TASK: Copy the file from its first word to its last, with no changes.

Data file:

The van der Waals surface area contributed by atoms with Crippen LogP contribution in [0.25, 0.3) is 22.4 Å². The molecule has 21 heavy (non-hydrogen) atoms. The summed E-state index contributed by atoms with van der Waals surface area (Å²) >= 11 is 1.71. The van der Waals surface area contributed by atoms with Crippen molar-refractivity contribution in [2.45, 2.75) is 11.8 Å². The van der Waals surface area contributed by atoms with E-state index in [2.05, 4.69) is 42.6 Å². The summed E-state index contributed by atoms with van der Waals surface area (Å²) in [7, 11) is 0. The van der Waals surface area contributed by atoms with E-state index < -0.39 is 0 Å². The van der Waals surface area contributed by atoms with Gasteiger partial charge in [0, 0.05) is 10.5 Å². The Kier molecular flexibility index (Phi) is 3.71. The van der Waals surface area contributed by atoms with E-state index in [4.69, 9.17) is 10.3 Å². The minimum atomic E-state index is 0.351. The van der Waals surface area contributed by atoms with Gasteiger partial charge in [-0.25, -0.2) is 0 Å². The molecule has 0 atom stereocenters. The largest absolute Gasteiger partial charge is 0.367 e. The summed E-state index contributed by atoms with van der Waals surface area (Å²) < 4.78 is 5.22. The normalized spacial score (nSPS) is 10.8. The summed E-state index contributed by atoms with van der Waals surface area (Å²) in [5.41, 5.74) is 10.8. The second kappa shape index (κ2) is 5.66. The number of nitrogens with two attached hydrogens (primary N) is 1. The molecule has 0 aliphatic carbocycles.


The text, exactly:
The van der Waals surface area contributed by atoms with Crippen LogP contribution in [0.25, 0.3) is 22.4 Å². The molecule has 21 heavy (non-hydrogen) atoms. The summed E-state index contributed by atoms with van der Waals surface area (Å²) >= 11 is 1.71. The van der Waals surface area contributed by atoms with Crippen molar-refractivity contribution in [2.45, 2.75) is 11.8 Å². The van der Waals surface area contributed by atoms with E-state index in [2.05, 4.69) is 42.6 Å². The summed E-state index contributed by atoms with van der Waals surface area (Å²) in [7, 11) is 0. The van der Waals surface area contributed by atoms with E-state index < -0.39 is 0 Å². The van der Waals surface area contributed by atoms with Gasteiger partial charge in [0, 0.05) is 10.5 Å². The Kier molecular flexibility index (Phi) is 3.71. The van der Waals surface area contributed by atoms with E-state index in [4.69, 9.17) is 10.3 Å². The minimum atomic E-state index is 0.351. The van der Waals surface area contributed by atoms with Gasteiger partial charge in [-0.25, -0.2) is 0 Å². The molecule has 0 atom stereocenters. The largest absolute Gasteiger partial charge is 0.367 e. The summed E-state index contributed by atoms with van der Waals surface area (Å²) < 4.78 is 5.22. The normalized spacial score (nSPS) is 10.8. The summed E-state index contributed by atoms with van der Waals surface area (Å²) in [5.41, 5.74) is 10.8. The second kappa shape index (κ2) is 5.66. The number of nitrogens with two attached hydrogens (primary N) is 1. The molecule has 0 aliphatic carbocycles.